Michael Wolff, the author of Fire and Fury: Inside the Trump White House, is not exactly well liked by President Trump these days. Wolff's book, which made public scandalous stories about the White House, has been blasted as "phony" and "fake" by Trump, who doesn't reserve kind words for Wolff either ("mentally deranged," "totally discredited").
One can't help but wonder, though, if Trump would have had the same reaction to the book if Wolff had used its original working title, The Great Transition: The First 100 Days of the Trump Administration. Whether or not Wolff really ever thought he would use that title, it nevertheless helped him slip into the White House without causing alarm. "In part due to that title, Wolff was able to exploit an inexperienced White House staff who mistakenly believed they could shape the book to the president's liking," Bloomberg Politics writes.
Wolff told Trump during [a phone call] that he wanted to write a book on the president's first 100 days in office. Many people want to write books about me, Trump replied — talk to my staff. Aides Kellyanne Conway and Hope Hicks listened to Wolff's pitch in a West Wing meeting the next day, but were noncommittal.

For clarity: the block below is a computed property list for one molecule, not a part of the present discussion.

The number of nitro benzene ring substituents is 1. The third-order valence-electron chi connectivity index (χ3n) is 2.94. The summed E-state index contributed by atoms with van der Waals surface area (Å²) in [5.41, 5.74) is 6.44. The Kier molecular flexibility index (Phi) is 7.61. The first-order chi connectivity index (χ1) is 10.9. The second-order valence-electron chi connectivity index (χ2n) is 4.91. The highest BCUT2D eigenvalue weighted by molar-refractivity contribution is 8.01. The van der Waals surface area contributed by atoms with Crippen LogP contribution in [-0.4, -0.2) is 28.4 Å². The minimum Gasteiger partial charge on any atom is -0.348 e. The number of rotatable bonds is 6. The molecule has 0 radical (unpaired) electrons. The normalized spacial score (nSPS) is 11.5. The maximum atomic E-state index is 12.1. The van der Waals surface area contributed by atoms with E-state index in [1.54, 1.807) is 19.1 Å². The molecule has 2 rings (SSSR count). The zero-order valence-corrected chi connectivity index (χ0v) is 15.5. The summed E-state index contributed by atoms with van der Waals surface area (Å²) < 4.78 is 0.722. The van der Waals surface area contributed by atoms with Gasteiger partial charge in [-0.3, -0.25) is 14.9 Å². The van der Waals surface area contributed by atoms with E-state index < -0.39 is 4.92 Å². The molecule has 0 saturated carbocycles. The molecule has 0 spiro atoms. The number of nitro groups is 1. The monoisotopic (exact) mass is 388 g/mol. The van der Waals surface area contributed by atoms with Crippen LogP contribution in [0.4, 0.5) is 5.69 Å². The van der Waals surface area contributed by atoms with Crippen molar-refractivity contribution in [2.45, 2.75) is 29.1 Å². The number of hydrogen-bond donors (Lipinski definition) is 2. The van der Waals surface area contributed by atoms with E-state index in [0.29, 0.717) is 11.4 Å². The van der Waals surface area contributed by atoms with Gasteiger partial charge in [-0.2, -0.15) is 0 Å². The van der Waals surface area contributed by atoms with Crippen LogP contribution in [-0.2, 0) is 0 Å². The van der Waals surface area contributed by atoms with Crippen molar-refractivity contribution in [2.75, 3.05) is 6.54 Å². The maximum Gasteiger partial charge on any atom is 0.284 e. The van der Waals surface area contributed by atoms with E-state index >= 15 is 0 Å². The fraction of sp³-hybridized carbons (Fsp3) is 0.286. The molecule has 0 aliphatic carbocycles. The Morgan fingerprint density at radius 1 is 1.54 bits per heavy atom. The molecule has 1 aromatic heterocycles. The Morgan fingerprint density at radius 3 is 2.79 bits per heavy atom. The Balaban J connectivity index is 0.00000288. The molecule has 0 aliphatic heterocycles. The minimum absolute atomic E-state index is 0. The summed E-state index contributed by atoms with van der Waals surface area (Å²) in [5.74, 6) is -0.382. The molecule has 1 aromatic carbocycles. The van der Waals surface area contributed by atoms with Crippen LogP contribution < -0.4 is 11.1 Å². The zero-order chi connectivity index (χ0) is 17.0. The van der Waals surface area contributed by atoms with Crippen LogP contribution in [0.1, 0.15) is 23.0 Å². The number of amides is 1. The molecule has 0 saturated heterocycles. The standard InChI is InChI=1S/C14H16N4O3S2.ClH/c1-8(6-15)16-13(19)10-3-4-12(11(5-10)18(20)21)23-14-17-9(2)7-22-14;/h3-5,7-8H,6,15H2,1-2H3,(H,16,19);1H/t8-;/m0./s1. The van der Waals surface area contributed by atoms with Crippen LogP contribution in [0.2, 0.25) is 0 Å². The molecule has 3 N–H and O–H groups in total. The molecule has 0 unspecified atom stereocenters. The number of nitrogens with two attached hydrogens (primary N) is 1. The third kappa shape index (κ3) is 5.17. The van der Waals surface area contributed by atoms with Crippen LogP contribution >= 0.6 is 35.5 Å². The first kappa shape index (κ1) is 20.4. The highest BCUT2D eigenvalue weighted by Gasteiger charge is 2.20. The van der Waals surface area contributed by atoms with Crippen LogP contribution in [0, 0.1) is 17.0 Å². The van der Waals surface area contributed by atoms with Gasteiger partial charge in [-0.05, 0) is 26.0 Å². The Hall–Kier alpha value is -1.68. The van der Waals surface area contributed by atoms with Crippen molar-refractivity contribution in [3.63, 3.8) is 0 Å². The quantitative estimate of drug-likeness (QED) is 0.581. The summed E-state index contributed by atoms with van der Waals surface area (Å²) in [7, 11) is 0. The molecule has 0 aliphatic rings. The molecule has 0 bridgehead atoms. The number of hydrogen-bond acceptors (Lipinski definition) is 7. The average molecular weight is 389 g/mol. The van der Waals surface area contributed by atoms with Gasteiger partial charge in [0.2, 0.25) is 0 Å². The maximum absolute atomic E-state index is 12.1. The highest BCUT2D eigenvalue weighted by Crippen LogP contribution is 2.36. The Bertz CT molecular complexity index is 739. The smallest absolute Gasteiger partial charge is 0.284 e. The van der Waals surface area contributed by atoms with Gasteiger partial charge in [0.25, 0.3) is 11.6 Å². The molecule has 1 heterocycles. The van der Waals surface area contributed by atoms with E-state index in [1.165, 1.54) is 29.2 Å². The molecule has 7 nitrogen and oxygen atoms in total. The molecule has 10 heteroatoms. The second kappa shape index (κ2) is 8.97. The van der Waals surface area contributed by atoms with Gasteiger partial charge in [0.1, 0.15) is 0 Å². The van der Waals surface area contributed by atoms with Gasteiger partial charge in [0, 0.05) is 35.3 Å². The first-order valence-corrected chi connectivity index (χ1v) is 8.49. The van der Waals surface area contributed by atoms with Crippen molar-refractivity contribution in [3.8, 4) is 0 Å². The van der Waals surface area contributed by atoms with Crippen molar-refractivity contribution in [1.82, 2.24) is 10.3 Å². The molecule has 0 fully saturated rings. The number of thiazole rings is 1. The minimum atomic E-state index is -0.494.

Several aides said Hicks later informally endorsed talking with Wolff as long as they made "positive" comments for the book, which they said Wolff told them would counter the media's unfair narrative. [Bloomberg Politics]
Well, here's how that has gone over. Regardless, the White House is reportedly cooperating with authors on at least two other books about its inner workings, including Ron Kessler and a joint project between Mark Halperin and John Heilemann. Jeva Lange
"Nurse Nicole" is actually the work of two male interns at Razorfish, Vince Mak and Colby Spear, who are using the popular meet-up app to spread the word about prostate cancer. Using a photo of an attractive woman to lure users in, Mak and Spear have Nicole share a website link for more information on common health problems. Not everyone is amused — one asked, "How are you even on Tinder at work, shouldn't you be saving lives?" — but others don't give up so easily. "That's kinda hot haha," one wrote. "Can I get an exam?"
Mak and Spear plan on continuing the charade throughout the month, and say they will post the best conversations online. "We always thought there were funny things to do with Tinder — both of us use it and joke about it," Spear told ABC News. "It seemed like a perfect way to raise awareness." Catherine Garcia